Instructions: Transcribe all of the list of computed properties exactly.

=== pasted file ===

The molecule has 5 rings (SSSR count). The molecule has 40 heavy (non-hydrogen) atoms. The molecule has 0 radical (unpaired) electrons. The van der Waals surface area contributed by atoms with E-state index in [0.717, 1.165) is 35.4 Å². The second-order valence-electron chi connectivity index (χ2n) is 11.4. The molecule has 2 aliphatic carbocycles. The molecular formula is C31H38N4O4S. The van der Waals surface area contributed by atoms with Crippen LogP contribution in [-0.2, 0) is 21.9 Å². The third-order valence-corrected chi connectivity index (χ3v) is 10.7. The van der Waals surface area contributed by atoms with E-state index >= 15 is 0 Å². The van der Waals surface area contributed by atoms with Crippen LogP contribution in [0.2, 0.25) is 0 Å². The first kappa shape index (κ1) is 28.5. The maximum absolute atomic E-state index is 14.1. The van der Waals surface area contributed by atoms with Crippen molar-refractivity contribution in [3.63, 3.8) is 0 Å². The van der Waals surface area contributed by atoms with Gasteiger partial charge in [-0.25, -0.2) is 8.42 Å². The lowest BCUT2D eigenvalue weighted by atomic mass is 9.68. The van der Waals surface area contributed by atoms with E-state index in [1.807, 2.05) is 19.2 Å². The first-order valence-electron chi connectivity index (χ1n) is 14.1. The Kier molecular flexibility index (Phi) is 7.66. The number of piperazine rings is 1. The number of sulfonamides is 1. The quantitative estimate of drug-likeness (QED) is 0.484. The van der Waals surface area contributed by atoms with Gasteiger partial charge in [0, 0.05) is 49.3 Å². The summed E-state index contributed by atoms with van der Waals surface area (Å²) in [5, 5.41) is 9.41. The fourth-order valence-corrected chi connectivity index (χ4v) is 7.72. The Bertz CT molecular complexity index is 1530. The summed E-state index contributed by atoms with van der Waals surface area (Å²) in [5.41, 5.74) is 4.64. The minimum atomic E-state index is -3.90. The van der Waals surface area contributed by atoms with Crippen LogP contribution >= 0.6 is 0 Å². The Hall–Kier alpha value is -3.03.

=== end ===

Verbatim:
The molecule has 5 rings (SSSR count). The molecule has 40 heavy (non-hydrogen) atoms. The molecule has 0 radical (unpaired) electrons. The van der Waals surface area contributed by atoms with E-state index in [0.717, 1.165) is 35.4 Å². The second-order valence-electron chi connectivity index (χ2n) is 11.4. The molecule has 2 aliphatic carbocycles. The molecular formula is C31H38N4O4S. The van der Waals surface area contributed by atoms with Crippen LogP contribution in [-0.2, 0) is 21.9 Å². The third-order valence-corrected chi connectivity index (χ3v) is 10.7. The van der Waals surface area contributed by atoms with E-state index >= 15 is 0 Å². The van der Waals surface area contributed by atoms with Crippen LogP contribution in [0.2, 0.25) is 0 Å². The first kappa shape index (κ1) is 28.5. The maximum absolute atomic E-state index is 14.1. The van der Waals surface area contributed by atoms with Crippen molar-refractivity contribution in [3.63, 3.8) is 0 Å². The van der Waals surface area contributed by atoms with Gasteiger partial charge in [-0.25, -0.2) is 8.42 Å². The lowest BCUT2D eigenvalue weighted by atomic mass is 9.68. The van der Waals surface area contributed by atoms with E-state index in [1.807, 2.05) is 19.2 Å². The first-order valence-electron chi connectivity index (χ1n) is 14.1. The Kier molecular flexibility index (Phi) is 7.66. The number of piperazine rings is 1. The number of sulfonamides is 1. The quantitative estimate of drug-likeness (QED) is 0.484. The van der Waals surface area contributed by atoms with Gasteiger partial charge in [0, 0.05) is 49.3 Å². The summed E-state index contributed by atoms with van der Waals surface area (Å²) in [5, 5.41) is 9.41. The fourth-order valence-corrected chi connectivity index (χ4v) is 7.72. The Bertz CT molecular complexity index is 1530. The summed E-state index contributed by atoms with van der Waals surface area (Å²) in [5.41, 5.74) is 4.64. The minimum atomic E-state index is -3.90. The van der Waals surface area contributed by atoms with Crippen LogP contribution >= 0.6 is 0 Å². The Hall–Kier alpha value is -3.03.